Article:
(Featuring Christopher Muoio, Vice President, Data and Research, Madison International Realty)
With Brexit and pandemic resolutions coming into focus, pricing disparities could dissipate based on improved cross-border liquidity and cap rate compression in the London office market.
Because the global real estate industry is so interconnected, what happens in one part of the world affects what happens everywhere. The UK’s 2016 vote to leave the European Union (Brexit) created financial uncertainty that permeated into commercial real estate capital markets, particularly London’s office market.
London, historically a top destination for foreign capital, saw a decline in liquidity as investors fretted over the economic implications of the vote. Cross-border liquidity was further impaired by the COVID-19 pandemic and its ensuing travel restrictions.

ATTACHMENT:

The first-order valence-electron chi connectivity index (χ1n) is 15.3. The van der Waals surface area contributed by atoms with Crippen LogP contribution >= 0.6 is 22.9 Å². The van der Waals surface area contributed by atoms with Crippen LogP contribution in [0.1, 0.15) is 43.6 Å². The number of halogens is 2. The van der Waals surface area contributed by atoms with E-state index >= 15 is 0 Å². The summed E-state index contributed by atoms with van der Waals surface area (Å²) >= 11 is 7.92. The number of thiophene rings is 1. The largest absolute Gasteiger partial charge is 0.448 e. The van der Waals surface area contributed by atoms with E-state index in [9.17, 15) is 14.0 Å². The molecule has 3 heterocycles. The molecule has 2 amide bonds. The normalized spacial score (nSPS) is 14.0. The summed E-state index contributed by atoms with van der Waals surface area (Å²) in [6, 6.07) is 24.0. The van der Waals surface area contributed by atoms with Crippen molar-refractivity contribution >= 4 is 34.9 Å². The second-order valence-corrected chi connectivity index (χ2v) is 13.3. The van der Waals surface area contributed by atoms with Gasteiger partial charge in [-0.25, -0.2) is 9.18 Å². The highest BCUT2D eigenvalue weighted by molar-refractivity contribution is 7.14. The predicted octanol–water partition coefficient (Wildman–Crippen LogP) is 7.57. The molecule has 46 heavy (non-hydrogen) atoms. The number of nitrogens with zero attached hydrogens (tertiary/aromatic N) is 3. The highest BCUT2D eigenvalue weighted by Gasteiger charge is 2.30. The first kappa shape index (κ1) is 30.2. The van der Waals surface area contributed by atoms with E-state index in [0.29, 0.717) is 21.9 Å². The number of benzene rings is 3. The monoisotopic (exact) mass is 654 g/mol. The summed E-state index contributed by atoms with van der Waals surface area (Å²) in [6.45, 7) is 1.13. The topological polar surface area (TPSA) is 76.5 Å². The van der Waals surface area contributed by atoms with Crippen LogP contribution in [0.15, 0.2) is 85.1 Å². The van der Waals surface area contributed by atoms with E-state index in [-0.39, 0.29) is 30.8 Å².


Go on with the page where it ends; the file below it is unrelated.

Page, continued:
On this episode of the AFIRE Podcast, Christopher Muoio examines why cross-border liquidity has eroded, leading to higher cap rates than those of the Great Financial Crisis. As Brexit and pandemic resolutions come into focus, this divergence could dissipate.
Christopher Muoio is Vice President, Data and Research at Madison International Realty. Madison focuses on capital partner replacements, equity monetizations and recapitalizations for Class A properties and portfolios located throughout the US, UK and Western Europe. Since inception, Madison has raised $6.5 billion in capital commitments from more than 150 institutional investors worldwide and has invested in more than 185 million square feet of privately owned commercial real estate with a gross asset value $116.1 billion.
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